is an after-school special disguised by grittiness and lots of swearing and bigoted name-calling. Eastwood plays grizzled old coot Walt Kowalski, who just lost his wife. His neighborhood has become more ethnically diverse and Walt doesn't like that. Then he meets young neighbors Thao (Bee Vang) and Sue (Ahney Her). Though he maintains the grumpy old man persona, he soon finds himself invested in the kids. Just as he used Unforgiven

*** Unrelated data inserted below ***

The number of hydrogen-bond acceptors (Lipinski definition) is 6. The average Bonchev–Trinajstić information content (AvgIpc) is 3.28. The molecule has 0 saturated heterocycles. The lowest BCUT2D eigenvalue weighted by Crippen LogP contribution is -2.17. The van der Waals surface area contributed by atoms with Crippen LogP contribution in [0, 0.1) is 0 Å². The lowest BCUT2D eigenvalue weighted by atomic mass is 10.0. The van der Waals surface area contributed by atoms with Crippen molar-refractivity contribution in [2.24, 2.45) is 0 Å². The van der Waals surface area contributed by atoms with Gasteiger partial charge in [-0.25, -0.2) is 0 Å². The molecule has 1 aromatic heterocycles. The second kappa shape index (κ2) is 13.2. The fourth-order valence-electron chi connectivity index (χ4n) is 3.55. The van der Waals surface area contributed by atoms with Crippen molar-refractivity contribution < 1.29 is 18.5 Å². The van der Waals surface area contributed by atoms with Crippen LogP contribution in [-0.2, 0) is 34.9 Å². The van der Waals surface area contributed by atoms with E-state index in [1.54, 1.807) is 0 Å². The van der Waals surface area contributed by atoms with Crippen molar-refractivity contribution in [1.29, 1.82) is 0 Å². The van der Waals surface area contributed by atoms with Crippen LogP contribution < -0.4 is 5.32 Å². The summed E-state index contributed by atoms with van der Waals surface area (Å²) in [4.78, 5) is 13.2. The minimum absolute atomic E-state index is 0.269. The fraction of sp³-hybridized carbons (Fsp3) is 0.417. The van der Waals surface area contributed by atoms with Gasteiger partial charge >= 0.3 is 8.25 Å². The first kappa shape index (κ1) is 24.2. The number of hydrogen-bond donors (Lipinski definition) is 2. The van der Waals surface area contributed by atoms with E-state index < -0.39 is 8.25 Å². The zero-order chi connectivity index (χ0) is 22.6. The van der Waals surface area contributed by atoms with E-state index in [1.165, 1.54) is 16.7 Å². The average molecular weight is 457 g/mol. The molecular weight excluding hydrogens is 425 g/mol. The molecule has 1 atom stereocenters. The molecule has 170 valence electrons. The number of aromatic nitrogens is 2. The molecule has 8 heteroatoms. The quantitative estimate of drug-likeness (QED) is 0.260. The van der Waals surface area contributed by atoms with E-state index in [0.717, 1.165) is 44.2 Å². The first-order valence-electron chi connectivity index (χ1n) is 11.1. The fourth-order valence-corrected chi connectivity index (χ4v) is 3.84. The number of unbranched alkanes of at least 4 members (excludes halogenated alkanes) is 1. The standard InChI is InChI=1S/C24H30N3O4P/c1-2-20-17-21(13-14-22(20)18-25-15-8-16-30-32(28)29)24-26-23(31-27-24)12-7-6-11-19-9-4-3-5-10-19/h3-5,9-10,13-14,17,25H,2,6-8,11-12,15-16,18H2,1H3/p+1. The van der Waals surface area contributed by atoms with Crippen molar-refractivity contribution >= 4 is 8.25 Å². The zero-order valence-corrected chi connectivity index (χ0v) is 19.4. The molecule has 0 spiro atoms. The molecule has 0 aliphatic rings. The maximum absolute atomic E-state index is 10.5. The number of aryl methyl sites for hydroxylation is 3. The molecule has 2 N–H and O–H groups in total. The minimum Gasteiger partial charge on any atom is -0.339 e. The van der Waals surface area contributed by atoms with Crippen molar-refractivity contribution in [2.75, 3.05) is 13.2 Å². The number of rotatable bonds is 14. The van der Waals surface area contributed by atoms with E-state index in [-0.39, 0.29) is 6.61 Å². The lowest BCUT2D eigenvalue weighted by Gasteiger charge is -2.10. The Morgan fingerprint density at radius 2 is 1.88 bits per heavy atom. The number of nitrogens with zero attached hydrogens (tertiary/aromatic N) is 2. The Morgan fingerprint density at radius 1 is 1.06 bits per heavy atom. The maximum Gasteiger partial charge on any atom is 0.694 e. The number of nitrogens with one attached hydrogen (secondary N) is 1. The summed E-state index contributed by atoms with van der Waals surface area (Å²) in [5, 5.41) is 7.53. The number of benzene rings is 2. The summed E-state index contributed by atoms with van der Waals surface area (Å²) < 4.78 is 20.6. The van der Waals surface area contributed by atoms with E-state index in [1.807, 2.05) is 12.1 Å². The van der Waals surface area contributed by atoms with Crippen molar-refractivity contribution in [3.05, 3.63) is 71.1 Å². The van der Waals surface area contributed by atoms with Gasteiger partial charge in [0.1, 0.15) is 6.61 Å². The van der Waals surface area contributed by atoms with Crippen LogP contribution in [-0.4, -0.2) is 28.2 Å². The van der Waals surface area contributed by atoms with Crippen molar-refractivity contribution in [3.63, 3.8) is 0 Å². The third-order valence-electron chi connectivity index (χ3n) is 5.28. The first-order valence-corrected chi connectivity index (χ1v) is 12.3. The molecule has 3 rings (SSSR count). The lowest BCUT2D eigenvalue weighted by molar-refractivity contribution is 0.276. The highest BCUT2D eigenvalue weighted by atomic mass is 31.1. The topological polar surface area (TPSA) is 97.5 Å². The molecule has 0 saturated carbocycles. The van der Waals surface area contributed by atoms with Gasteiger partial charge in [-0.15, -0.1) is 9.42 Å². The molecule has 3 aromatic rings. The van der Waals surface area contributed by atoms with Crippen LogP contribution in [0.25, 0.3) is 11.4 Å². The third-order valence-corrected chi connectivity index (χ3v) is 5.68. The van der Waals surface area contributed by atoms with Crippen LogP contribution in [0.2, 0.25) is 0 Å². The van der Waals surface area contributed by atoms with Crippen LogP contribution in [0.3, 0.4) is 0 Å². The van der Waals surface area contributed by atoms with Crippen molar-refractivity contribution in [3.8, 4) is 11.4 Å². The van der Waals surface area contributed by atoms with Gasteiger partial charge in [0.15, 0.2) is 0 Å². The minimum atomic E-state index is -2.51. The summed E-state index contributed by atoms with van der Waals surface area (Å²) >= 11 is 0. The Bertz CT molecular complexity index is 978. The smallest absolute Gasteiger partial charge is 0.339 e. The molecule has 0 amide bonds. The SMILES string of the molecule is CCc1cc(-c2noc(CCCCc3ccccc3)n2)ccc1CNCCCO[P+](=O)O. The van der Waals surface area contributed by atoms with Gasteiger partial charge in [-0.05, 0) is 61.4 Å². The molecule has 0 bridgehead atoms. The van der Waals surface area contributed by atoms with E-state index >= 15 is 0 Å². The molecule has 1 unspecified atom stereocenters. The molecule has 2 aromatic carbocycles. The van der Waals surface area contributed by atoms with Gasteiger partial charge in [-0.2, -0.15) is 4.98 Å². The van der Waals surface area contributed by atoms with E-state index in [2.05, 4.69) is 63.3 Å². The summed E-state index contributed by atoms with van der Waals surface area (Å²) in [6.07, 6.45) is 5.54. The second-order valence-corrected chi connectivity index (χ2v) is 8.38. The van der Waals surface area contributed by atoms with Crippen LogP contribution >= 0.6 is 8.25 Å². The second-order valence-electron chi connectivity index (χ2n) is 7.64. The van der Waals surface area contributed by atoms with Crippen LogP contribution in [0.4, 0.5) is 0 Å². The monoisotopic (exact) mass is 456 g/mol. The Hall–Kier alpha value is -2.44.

to reflect on the westerns that made him a star, Eastwood uses Gran Torino
to take another look at his iconic Dirty Harry persona. Well, just
is the wrong word. Gran Torino
is contrived and heavy-handed. I liked it anyway, because Eastwood does a great job selling his character (as do the actors playing the brother and sister) and because the ending is satisfying (though I hate to think of the probable repercussions of the film's climactic scene to certain parties in the neighborhood). NOTE: The original three and a half star rating has been rounded up to four stars. 116 minutes.